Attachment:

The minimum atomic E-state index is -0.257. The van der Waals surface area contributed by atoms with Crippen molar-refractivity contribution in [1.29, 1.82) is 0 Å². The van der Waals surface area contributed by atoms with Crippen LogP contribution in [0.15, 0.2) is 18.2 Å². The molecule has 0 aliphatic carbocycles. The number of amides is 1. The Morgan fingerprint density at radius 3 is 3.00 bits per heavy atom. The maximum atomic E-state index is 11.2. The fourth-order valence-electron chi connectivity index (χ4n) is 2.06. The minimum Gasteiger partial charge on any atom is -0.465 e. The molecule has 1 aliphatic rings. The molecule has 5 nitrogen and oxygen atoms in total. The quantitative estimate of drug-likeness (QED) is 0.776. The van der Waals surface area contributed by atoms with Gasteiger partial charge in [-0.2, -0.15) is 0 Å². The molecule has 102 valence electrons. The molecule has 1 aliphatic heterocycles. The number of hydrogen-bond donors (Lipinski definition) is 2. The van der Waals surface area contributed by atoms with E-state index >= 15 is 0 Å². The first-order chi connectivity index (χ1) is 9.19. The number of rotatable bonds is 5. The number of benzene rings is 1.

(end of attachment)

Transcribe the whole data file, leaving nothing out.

The minimum atomic E-state index is -0.257. The van der Waals surface area contributed by atoms with Crippen molar-refractivity contribution in [1.29, 1.82) is 0 Å². The van der Waals surface area contributed by atoms with Crippen LogP contribution in [0.15, 0.2) is 18.2 Å². The molecule has 0 aliphatic carbocycles. The number of amides is 1. The Morgan fingerprint density at radius 3 is 3.00 bits per heavy atom. The maximum atomic E-state index is 11.2. The fourth-order valence-electron chi connectivity index (χ4n) is 2.06. The minimum Gasteiger partial charge on any atom is -0.465 e. The molecule has 1 aliphatic rings. The molecule has 5 nitrogen and oxygen atoms in total. The quantitative estimate of drug-likeness (QED) is 0.776. The van der Waals surface area contributed by atoms with Gasteiger partial charge in [-0.2, -0.15) is 0 Å². The molecule has 102 valence electrons. The molecule has 1 aliphatic heterocycles. The number of hydrogen-bond donors (Lipinski definition) is 2. The van der Waals surface area contributed by atoms with E-state index >= 15 is 0 Å². The first-order chi connectivity index (χ1) is 9.19. The number of rotatable bonds is 5. The number of benzene rings is 1.